Monday, July 13, 2009

Coming Soon - Bike Lanes for Spruce and Pine

Our January 10th post - Dreaming of a bike friendly Spruce and Pine presented a long talked about 'what if' scenario, especially in light of the Bicycle Coalition's documentation that bicycling in Philadelphia doubled between 2005 and 2008. Thanks to the pro-bicycle Nutter Administration, the City of Philadelphia has adopted this vision and is planning to make it a reality. Not sometime in the future, but this summer!

Our understanding is that a one way buffered bike lane will be installed in both Spruce and Pine Streets along most of their lengths, made possible by the dropping of a travel lane. Clearly, when implemented, it will be the most significant bicycle friendly improvement in busy Center City since the opening of Schuylkill River Park Trail and street level crossings in 2003. It will also be the City's first (but we hope for additional ones north of Market St.) "river to river and east-west connector" set of bicycle friendly streets.

The reduction of travel (for motor vehicles) lanes may be a concern to some, however more road space does not necessarily mean smoother traffic flow. Delivery vehicles, utility trucks and double parkers already cause Spruce and Pine to function as weaving single lane streets. A great example of less is more would be the closing of Broadway in Manhattan, which actually improved north south traffic flow by eliminating Broadway's angled cross street interference.


spruce-pine_overhead

6 foot bike lanes with 2 foot buffers on Spruce and Pine Streets will finally make the concept of a Center City bikeway a reality.

The project, overseen by the Mayor's Office of Transportation and carried out by the Streets Department, will be a simple and inexpensive line painting operation; construction could begin as soon as August. Over the next 9 months or so the streets will be evaluated, and if the lanes are proven to be beneficial, then permanent striping will be added when the streets are repaved in 2010.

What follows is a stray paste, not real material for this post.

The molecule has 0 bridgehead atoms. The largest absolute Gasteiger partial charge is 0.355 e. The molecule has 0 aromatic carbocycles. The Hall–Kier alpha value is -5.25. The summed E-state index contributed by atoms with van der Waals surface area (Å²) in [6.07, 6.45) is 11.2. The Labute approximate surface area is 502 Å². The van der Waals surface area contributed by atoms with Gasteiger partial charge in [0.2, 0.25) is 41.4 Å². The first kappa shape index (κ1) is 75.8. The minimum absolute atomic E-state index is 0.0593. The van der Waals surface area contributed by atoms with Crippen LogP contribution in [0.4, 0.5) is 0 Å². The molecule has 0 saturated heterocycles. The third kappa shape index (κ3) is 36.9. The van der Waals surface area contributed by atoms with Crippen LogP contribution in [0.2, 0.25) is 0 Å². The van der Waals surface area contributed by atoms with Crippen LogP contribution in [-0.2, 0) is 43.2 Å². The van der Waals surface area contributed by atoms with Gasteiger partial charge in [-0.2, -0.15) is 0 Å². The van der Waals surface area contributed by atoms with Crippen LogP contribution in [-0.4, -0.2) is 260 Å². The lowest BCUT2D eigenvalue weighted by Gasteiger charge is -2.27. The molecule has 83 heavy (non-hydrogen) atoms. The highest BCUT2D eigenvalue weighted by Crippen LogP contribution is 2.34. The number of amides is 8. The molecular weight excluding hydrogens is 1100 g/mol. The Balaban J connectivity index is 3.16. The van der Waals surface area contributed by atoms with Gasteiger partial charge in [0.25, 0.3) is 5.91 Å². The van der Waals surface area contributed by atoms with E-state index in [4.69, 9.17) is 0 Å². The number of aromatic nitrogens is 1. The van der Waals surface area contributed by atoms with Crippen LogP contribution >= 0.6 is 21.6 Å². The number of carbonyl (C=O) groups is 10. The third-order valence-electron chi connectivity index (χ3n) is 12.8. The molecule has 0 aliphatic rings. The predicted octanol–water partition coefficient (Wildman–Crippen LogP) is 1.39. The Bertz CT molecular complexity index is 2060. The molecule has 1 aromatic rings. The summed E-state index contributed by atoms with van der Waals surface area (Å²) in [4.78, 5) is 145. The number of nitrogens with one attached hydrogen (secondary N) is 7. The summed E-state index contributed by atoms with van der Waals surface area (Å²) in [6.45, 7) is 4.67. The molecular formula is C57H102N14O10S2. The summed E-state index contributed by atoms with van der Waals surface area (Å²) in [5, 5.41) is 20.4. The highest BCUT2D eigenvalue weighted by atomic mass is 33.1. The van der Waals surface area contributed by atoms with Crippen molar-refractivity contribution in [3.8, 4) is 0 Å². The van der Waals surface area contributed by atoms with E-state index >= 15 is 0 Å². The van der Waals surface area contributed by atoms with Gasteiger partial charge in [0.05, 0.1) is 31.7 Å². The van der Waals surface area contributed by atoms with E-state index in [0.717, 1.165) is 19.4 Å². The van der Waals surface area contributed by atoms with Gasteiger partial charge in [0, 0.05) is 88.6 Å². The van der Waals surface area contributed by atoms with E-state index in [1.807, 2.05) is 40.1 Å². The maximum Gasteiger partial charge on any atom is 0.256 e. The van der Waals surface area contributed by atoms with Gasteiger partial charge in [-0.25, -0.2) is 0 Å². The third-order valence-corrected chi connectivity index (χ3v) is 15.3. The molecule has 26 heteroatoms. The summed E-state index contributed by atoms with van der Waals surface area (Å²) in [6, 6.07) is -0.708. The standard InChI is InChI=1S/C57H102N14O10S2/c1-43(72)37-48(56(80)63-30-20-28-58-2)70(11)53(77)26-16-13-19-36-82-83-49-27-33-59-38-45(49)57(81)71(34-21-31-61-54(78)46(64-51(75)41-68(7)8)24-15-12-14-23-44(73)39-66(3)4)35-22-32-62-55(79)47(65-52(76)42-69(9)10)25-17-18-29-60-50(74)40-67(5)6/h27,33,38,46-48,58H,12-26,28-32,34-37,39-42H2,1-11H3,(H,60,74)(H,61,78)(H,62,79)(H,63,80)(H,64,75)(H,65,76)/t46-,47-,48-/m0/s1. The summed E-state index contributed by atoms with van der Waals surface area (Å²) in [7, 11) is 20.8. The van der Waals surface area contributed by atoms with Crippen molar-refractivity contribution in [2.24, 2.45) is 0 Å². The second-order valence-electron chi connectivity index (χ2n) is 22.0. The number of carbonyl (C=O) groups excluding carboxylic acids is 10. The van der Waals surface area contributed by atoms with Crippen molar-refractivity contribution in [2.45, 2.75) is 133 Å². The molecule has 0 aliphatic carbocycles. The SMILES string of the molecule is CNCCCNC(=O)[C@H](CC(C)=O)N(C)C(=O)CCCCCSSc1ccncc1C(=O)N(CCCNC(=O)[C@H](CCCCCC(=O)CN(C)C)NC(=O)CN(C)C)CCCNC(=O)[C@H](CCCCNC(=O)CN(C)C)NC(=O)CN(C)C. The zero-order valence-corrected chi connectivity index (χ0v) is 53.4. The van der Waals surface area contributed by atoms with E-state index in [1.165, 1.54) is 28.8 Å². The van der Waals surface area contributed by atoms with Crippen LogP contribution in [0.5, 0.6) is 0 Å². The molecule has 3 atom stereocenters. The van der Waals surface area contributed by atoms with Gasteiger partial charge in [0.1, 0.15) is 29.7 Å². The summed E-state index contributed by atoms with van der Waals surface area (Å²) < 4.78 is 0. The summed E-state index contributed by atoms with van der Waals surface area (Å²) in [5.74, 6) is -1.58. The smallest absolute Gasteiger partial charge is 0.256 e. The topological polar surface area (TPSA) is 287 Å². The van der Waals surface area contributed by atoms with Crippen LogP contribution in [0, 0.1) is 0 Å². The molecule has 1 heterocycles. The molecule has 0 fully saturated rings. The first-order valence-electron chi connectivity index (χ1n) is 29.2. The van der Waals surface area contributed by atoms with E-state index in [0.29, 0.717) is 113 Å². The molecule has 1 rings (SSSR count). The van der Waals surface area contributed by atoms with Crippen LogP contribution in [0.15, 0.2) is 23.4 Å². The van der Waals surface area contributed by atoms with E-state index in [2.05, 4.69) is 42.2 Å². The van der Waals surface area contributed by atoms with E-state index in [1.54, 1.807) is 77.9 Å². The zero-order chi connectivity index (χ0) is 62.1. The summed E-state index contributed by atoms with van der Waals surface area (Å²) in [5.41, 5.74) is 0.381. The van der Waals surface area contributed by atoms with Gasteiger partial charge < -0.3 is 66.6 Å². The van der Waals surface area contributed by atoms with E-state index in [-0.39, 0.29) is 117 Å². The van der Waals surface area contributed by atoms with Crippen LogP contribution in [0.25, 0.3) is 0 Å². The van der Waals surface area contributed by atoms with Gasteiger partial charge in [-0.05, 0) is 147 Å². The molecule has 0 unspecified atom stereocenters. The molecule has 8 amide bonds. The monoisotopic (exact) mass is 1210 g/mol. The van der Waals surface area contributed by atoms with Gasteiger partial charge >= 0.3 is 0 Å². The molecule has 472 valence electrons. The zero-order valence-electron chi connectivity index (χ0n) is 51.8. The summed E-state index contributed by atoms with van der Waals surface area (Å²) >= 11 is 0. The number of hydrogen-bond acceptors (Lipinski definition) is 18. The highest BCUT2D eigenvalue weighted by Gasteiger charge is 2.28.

Read more about this in Sandy Bauer's piece in 07/15/09 edition of Inquirer

33 comments:

Dan said...

The weekend morning runners will love these bike lanes. Soon we will have runners traveling in both directions on both Pine and Spruce St.

Anonymous said...

I suppose this is a good thing. I mean, people will still park in the right-most lane... Is it preferable that they're blocking a bike-only lane versus a traffic lane?

Jesse said...

Great news and great work! I'm sure there will be a (long) transition period, with vehicles still using the lane, parking, etc. But this is a huge step!

Katie said...

I hope that the city will be enforcing the correct usage of this lane for everyone's safety!

Ticketing cars parked in the bike lane, drivers passing in it, and bicyclists biking the wrong direction would need to occur for this to be sustainable. But it surely beats the Lombard St highway that most bikers use now...

Stevie Weevie said...

One way to keep cars from using bike lanes as passing lanes is to grade separate them from the car lanes. A bit more involved construction, but if they plan to repave the street anyway, then it is possibly just a matter of funds.

the3:00book said...

I ride Spruce already, primarily because there are few buses and never that much traffic. Adding a bike lane here is perfect!

Anonymous said...

any thoughts on how deliveries will be handled? Trucks, vans, etc. will still need to make stops along this busy street to various businesses. If we assume that it will be illegal for them to double park in the newly created bike lane, how will the deliveries be made without significantly backing up traffic?

Jonathan Bringhurst said...

Anonymous: Shouldn't deliveries be handled with loading zones?

The trucks that double park while making deliveries are already breaking the law. New bike lanes have nothing to do with that.

This would make it more obvious to other cars that the law is being broken. Cyclists already know that double parked trucks cause a seriously hazardous situation. This (hopefully) would turn a life threatening situation to cyclists into a non-hazardous delay for cars.

Taggart said...

Yes! Yes! Yes! Finally!

Everyone who is for this, I suggest writing Mayor Nutter and Deputy Cutler a quick thank you! I'm gonna.

Tanya said...

Will there be loading zones in the parking lane?

Will police respect the lane and not park in it for their own convenience? (as in 22nd at Lombard)

caduceus said...

Well, all difficulties with double parkers and incorrect lane users aside: WOO HOO!!!!!!!!!


Thank you Mayor Nutter and the BCP!

paul drzal said...

regrading so the bike lane is at a higher elevation would be great, but i think it would cause for railing or protective barriers, which may be unsightly and way more expensive.

good to see progress though!

Matt said...